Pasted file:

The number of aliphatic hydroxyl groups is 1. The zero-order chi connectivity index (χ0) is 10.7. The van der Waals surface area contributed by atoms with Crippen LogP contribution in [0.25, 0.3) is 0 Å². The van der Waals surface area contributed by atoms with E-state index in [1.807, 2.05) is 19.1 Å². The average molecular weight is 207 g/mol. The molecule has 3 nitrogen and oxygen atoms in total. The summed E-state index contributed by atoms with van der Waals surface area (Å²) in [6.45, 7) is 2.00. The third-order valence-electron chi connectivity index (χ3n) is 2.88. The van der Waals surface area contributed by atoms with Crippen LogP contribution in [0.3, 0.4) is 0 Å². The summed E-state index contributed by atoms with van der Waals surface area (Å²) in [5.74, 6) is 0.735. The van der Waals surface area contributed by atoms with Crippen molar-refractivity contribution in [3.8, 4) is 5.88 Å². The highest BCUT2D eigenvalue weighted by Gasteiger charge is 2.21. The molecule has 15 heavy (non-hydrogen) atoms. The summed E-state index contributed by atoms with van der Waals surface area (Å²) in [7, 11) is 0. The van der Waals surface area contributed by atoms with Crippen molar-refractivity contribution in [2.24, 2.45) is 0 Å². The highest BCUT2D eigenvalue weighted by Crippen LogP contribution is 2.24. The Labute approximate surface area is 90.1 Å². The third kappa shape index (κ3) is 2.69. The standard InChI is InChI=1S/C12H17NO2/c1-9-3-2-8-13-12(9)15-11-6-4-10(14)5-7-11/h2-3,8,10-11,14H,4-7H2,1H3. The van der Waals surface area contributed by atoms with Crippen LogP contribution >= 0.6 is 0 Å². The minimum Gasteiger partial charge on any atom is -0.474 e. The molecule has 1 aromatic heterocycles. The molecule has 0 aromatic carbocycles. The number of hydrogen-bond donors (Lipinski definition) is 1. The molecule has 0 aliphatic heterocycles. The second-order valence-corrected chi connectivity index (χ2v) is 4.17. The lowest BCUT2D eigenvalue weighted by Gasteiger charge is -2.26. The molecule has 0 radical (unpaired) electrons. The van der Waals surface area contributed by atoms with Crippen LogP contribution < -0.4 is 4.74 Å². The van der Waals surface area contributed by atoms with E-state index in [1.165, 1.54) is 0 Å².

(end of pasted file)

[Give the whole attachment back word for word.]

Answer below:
The number of aliphatic hydroxyl groups is 1. The zero-order chi connectivity index (χ0) is 10.7. The van der Waals surface area contributed by atoms with Crippen LogP contribution in [0.25, 0.3) is 0 Å². The van der Waals surface area contributed by atoms with E-state index in [1.807, 2.05) is 19.1 Å². The average molecular weight is 207 g/mol. The molecule has 3 nitrogen and oxygen atoms in total. The summed E-state index contributed by atoms with van der Waals surface area (Å²) in [6.45, 7) is 2.00. The third-order valence-electron chi connectivity index (χ3n) is 2.88. The van der Waals surface area contributed by atoms with Crippen LogP contribution in [0.3, 0.4) is 0 Å². The summed E-state index contributed by atoms with van der Waals surface area (Å²) in [5.74, 6) is 0.735. The van der Waals surface area contributed by atoms with Crippen molar-refractivity contribution in [3.8, 4) is 5.88 Å². The highest BCUT2D eigenvalue weighted by Gasteiger charge is 2.21. The molecule has 15 heavy (non-hydrogen) atoms. The summed E-state index contributed by atoms with van der Waals surface area (Å²) in [7, 11) is 0. The van der Waals surface area contributed by atoms with Crippen molar-refractivity contribution in [2.24, 2.45) is 0 Å². The highest BCUT2D eigenvalue weighted by Crippen LogP contribution is 2.24. The Labute approximate surface area is 90.1 Å². The third kappa shape index (κ3) is 2.69. The standard InChI is InChI=1S/C12H17NO2/c1-9-3-2-8-13-12(9)15-11-6-4-10(14)5-7-11/h2-3,8,10-11,14H,4-7H2,1H3. The van der Waals surface area contributed by atoms with Crippen LogP contribution >= 0.6 is 0 Å². The minimum Gasteiger partial charge on any atom is -0.474 e. The molecule has 1 aromatic heterocycles. The molecule has 0 aromatic carbocycles. The number of hydrogen-bond donors (Lipinski definition) is 1. The molecule has 0 aliphatic heterocycles. The second-order valence-corrected chi connectivity index (χ2v) is 4.17. The lowest BCUT2D eigenvalue weighted by Gasteiger charge is -2.26. The molecule has 0 radical (unpaired) electrons. The van der Waals surface area contributed by atoms with Crippen LogP contribution < -0.4 is 4.74 Å². The van der Waals surface area contributed by atoms with E-state index in [1.165, 1.54) is 0 Å².